Tips on how to correct your website after a Google penalty
Is your Google Analytics dashboard flashing red with warnings? Is your e-commerce site suddenly converting at a much lower rate than it used to? If you’ve spent more than 30 minutes in a Google penalty prison, you’ll already know how painful this can be.
Has your website been penalized?
An algorithm or manual action hasn’t hit you yet, but it’s good to know so you can fix the problem and never fall into that trap again. Fortunately, we have some tips to help you identify the source of your penalty and help you fix the problem swiftly.
Google’s search engine is incredibly complex and nuanced — and it gets more so every day. While Google does have human reviewers, they aren’t able to stay on top of everything. As such, they depend on algorithms to support their efforts and identify which sites should be penalized. Algorithms are always web-crawling, and the search engine is continuously refining and improving them (just like the process of technical SEO).
When your site’s quality is poor, Google might manually flag your site and issue a manual action. This action can range from making a small modification to your site to showing a warning message when someone searches for your business—or even removing you from Google’s search engine results entirely (the worst-case scenario).
What is a Google penalty (actions vs. filters)?
Manual actions are Google’s way of taking action against websites they deem spammy, unnatural or manipulating Google’s results. If you see a penalty, don’t panic—while the penalties are real and significant, a penalty isn’t always permanent. There are ways to get your website back into shape and return to normal traffic levels.
Check the “Security” and “Manual Actions” tabs in your Google Search Console (formerly Webmaster Tools) account to see if you have any manual web security actions.
Types of manual actions
When Google issues manual penalties, it’s not just a slap on the wrist. It’s a severe punishment that hurts your entire website, regardless of what directory or page it issued the penalty against.
There are 2 types of manual actions: sitewide and partial. A sitewide manual action will penalize your entire site, no matter which page you’re on. Partial manual action targets specific parts of your website, like individual pages and sub-folders.
Google update filters
Algorithmic filters are part of the search engine ranking algorithm. They’re automatic rules that identify websites with low-quality content and stop them from showing up in SERPs. Even if you take action to move up in the rankings, these filters will limit what people can see of your site until you stop triggering them.
The best way to find out if an algorithm update is restricting you is to ask Google. You can do this via the Google Webmaster Help Forum. While Google Search Console won’t tell you if an update has impacted your site, you can use a website penalty checker to see if there’s any correlation between a drop in organic traffic and a known update.
Some of the most common causes for manual actions include:
- Keyword stuffing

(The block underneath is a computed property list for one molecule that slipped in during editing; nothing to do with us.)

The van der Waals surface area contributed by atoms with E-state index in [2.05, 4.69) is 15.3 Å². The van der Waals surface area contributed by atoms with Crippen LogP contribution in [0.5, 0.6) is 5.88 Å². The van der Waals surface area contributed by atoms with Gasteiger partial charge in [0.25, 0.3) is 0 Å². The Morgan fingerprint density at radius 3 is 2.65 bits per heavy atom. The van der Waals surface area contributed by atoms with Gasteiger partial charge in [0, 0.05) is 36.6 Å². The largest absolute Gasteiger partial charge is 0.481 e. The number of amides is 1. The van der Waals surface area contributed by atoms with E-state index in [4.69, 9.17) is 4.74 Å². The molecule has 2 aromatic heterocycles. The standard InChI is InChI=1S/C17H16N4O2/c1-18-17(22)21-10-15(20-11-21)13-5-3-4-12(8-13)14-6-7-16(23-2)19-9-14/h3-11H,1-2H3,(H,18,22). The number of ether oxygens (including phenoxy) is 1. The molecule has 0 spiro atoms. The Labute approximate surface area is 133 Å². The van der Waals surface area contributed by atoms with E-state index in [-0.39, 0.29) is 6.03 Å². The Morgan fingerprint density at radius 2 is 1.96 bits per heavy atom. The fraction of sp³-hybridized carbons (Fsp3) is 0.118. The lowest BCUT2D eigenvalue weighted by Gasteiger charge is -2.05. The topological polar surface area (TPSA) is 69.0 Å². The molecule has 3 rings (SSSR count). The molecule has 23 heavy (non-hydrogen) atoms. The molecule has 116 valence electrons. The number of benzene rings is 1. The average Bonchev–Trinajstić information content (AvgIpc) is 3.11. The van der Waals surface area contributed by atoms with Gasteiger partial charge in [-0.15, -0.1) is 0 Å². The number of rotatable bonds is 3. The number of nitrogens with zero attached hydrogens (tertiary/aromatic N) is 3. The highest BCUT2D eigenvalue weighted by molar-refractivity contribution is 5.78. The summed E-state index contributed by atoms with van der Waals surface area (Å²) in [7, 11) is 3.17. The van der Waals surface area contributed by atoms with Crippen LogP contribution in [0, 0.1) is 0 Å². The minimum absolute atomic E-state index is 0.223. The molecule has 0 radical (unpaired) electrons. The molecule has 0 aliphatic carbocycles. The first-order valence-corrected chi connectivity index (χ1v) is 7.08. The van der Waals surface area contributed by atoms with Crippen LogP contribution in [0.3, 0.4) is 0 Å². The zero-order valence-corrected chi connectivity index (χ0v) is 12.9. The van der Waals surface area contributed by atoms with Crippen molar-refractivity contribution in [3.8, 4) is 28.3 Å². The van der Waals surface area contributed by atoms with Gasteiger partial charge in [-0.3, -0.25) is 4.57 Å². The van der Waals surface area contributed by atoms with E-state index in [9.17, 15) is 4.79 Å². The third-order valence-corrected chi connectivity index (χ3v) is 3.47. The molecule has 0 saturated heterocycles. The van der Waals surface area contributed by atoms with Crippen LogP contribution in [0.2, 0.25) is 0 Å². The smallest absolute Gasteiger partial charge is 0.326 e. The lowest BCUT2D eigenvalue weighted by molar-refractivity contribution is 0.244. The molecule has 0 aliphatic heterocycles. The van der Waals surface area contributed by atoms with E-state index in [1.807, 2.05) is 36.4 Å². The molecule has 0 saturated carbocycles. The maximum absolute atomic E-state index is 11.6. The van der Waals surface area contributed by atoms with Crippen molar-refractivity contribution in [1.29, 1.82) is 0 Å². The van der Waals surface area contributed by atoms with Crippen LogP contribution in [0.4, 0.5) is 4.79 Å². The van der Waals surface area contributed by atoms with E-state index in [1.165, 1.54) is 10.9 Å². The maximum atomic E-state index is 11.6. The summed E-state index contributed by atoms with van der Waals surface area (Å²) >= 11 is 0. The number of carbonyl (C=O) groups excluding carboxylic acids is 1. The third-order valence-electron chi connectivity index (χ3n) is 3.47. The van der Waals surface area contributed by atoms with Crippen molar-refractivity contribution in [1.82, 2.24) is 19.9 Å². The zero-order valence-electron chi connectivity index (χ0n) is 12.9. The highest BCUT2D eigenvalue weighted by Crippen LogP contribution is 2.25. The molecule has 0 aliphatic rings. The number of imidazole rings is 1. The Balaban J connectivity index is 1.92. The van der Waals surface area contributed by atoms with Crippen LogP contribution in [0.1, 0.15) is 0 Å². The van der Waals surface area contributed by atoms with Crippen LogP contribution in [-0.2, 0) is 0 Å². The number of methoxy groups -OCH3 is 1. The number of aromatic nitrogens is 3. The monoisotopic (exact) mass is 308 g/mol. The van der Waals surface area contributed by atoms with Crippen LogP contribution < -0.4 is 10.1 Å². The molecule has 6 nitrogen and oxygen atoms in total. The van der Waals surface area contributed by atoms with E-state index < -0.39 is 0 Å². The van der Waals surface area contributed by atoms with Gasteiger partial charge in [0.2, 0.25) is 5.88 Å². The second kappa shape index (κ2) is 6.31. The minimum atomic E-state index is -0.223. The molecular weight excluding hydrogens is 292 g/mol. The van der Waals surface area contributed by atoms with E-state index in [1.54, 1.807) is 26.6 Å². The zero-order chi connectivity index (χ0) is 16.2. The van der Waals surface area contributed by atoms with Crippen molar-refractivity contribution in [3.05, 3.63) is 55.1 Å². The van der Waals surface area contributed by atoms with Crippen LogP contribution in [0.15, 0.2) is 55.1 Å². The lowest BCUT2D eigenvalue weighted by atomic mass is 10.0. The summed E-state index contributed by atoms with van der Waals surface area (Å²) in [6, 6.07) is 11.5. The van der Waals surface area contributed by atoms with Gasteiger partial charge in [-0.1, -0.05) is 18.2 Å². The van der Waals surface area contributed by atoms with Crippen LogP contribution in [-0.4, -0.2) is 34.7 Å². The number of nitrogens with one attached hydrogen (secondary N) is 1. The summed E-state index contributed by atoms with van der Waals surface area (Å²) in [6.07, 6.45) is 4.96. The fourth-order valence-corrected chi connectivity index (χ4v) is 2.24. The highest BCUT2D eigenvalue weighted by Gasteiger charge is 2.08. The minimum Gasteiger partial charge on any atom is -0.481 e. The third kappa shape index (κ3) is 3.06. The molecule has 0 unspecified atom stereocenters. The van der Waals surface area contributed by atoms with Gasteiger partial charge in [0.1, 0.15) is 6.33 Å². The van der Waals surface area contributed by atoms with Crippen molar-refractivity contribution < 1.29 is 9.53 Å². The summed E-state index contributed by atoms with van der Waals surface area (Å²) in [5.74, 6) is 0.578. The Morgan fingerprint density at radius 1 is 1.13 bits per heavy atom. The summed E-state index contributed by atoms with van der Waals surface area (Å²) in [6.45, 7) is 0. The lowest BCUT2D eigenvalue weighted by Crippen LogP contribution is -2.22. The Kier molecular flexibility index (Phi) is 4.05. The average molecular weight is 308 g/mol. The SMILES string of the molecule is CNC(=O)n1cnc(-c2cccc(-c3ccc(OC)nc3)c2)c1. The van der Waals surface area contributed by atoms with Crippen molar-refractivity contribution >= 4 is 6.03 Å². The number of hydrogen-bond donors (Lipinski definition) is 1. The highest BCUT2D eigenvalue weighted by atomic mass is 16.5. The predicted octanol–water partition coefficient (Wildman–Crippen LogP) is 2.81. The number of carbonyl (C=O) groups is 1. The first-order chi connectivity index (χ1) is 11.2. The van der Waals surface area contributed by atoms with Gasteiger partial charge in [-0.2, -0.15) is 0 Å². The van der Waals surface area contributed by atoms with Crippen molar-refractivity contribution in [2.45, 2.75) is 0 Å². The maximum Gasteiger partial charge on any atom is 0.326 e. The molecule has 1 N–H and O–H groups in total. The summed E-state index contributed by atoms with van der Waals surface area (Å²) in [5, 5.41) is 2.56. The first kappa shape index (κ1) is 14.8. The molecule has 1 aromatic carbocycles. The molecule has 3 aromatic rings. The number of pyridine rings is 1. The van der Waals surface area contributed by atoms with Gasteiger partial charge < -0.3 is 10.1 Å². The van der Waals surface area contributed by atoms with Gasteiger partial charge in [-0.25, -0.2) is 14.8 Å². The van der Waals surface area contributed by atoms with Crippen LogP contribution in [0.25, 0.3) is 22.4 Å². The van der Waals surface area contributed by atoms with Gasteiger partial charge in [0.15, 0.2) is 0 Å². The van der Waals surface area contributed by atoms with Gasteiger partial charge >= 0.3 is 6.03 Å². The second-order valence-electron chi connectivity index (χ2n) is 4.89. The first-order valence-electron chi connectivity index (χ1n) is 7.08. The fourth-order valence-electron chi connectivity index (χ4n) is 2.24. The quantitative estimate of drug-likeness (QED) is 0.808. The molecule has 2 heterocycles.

- Link farms, private blog networks or spammy links
- Poor content
- Not mobile-friendly
- Automated content
- Thin content/duplicate content
- Over-optimization (page level or anchor text level)
- Manipulative redirects
- Over-optimizing metadata (title, description, alt tags)
How to prevent or correct a Google penalty
Google’s priorities shift from time to time, and webmasters are always scrambling to comply with the new trends. However, it’s not enough to update your site once or twice a year. You need to make sure that you update your website at least monthly, if not weekly. Only then can you prevent Google from dropping your site like a rock and sending it into a downward spiral of lost traffic.
Before you start driving neck-deep into the dark art of Google Search Console query analysis after getting hit with a penalty hammer, try these things first:
1. Check your backlinks
Bad links can be majorly problematic for your website, leading to possible manual penalties and diluted link value. When your website gets a manual penalty or de-indexed from Google, it means that the algorithm caught you buying links or participating in a link scheme.
To keep track of problematic backlinks, you need to run a full backlink analysis. You will then know which sites are linking to you and what anchor text they’re using, so you can identify bad links before they cause problems for your site.
2. Check your content
A thin content penalty is an algorithmic filter that blocks out sites that provide little to no value to users. It looks out for low-quality content created for the sole purpose of fooling search engines into boosting their rank.
One of the best ways to avoid a thin content penalty is to focus on creating authentic, human-friendly content that really solves problems.
Search engines are a fickle beast. Google can change its algorithm at any time, and the results can devastate a business’s rankings. Make sure it doesn’t catch you off-guard if Google decides to take you down. Start taking preventive measures now by monitoring your site closely by navigating to Search Analytics to review the last several months of data and see if there are any sudden drops in impressions or clicks.
Need help with managing your website and search engine rankings? Our team at Brown Bag Marketing is here to save the day!